How the New Silk Roads are merging into Greater Eurasia

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People take pictures of the first freight train from Shenzhen to Minsk, capital of Belarus, that set out of Yantian Port in Shenzhen in May 2017. Photo: Reuters / stringer

 

Russia’s embrace of the Far East and other parts of Asia is proceeding with a symbiotic embrace of China’s New Silk Roads, or Belt and Road Initiative

The concept of Greater Eurasia has been discussed at the highest levels of Russian academia and policy-making for some time. This week the policy was presented at the Council of Ministers and looks set to be enshrined, without fanfare, as the main guideline of Russian foreign policy for the foreseeable future.

President Putin is unconditionally engaged to make it a success. Already at the St Petersburg International Economic Forum in 2016, Putin referred to an emerging “Eurasian partnership” Continue reading

Former Kremlin Foreign Policy Advisor Karaganov: We Are In A New More Perilous Cold War

Sergey Karaganov (Source: Karaganov.ru)

 

Former Kremlin Foreign Policy Advisor Sergey Karaganov stated that the world is living in a new Cold War, which is worse than the previous one.[1] “Nowadays the risk of war is much greater than in the past. One of the reasons is that there is no system of agreements, no hot lines and no channels for consultation between the defense ministries. We have prevented a war in Europe by disrupting plans to involve Ukraine into Western alliances. If Ukraine had become a member of NATO, a war would have become unavoidable,” said Karaganov.

He further stated that Russia and China are the “main providers of security” in the world today, explaining that China is providing economic security, while Russia is providing military-strategic security. According to Karaganov, Europe is becoming increasingly focused on itself, while America is destabilizing the world. He then added that multipolarity that Russia had vigorously promoted in order to destroy the unipolar American system is no longer a goal in itself. “Now it is just a transitional period in the history of international relations,” said Karaganov.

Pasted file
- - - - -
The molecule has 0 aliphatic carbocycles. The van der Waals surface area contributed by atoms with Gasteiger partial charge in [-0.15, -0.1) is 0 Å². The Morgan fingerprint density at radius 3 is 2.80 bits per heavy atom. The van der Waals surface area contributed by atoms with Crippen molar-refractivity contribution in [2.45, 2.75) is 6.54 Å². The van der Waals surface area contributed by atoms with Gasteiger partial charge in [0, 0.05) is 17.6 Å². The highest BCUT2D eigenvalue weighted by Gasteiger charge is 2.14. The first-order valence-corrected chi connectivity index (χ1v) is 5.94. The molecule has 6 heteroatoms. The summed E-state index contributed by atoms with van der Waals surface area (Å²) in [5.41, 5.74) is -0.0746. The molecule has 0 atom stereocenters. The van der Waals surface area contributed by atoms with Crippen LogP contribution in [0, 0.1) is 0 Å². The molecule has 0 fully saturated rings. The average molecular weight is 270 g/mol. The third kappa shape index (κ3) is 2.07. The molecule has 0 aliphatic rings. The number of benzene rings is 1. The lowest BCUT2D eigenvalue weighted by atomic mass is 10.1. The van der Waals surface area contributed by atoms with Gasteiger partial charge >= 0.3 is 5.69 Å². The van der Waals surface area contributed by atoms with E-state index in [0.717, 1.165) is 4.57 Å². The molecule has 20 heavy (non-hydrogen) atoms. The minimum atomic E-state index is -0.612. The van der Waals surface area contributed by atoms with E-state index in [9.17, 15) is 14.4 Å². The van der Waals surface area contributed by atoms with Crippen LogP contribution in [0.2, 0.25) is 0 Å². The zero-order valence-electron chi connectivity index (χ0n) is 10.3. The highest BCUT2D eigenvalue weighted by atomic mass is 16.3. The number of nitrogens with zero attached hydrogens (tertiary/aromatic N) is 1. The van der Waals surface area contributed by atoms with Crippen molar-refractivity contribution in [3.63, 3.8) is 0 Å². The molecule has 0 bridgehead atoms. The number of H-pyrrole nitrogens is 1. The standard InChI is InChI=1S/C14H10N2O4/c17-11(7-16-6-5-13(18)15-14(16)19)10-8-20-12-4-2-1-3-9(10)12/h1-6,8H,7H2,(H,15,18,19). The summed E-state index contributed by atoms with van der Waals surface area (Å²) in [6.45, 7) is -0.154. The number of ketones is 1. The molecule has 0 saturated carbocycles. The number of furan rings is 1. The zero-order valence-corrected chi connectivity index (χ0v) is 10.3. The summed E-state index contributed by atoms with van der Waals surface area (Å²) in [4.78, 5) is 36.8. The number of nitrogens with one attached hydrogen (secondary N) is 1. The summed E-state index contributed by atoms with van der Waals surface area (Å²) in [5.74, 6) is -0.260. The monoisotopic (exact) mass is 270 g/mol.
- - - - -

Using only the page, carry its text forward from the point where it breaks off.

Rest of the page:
Following are excerpts from Karaganov’s interview:[2]

Russia And China Are The Main Providers Of Security In The World Today

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Russia eyes ‘Greater Eurasia’

13 The sixth angel sounded his trumpet, and I heard a voice coming from the four horns of the golden altar that is before God. 14 It said to the sixth angel who had the trumpet, “Release the four angels who are bound at the great river Euphrates.” 15 And the four angels who had been kept ready for this very hour and day and month and year were released to kill a third of mankind. 16 The number of the mounted troops was twice ten thousand times ten thousand. I heard their number.

Revelation 9:13-16

 

President Vladimir Putin’s new vision, which comes ahead of the enlargement plans of the Shanghai Cooperation Organization, is expected to unite major Asian states and also mend fences with the European Union

(AT)–The Kremlin outlined an ambitious vision of a new global integration grouping on top of already existing economic and political unions in Eurasia. Yet there is a lack of clarity over how the proposed entity could be reconciled with the existing regional organizations and agreements.

The Russia-led Eurasian Economic Union (EEU) can become part of a larger integration entity, a “Greater Eurasia,” President Vladimir Putin announced. This Greater Eurasian partnership could also include China, India, Pakistan and Iran, former Soviet states and other interested parties, he said. Continue reading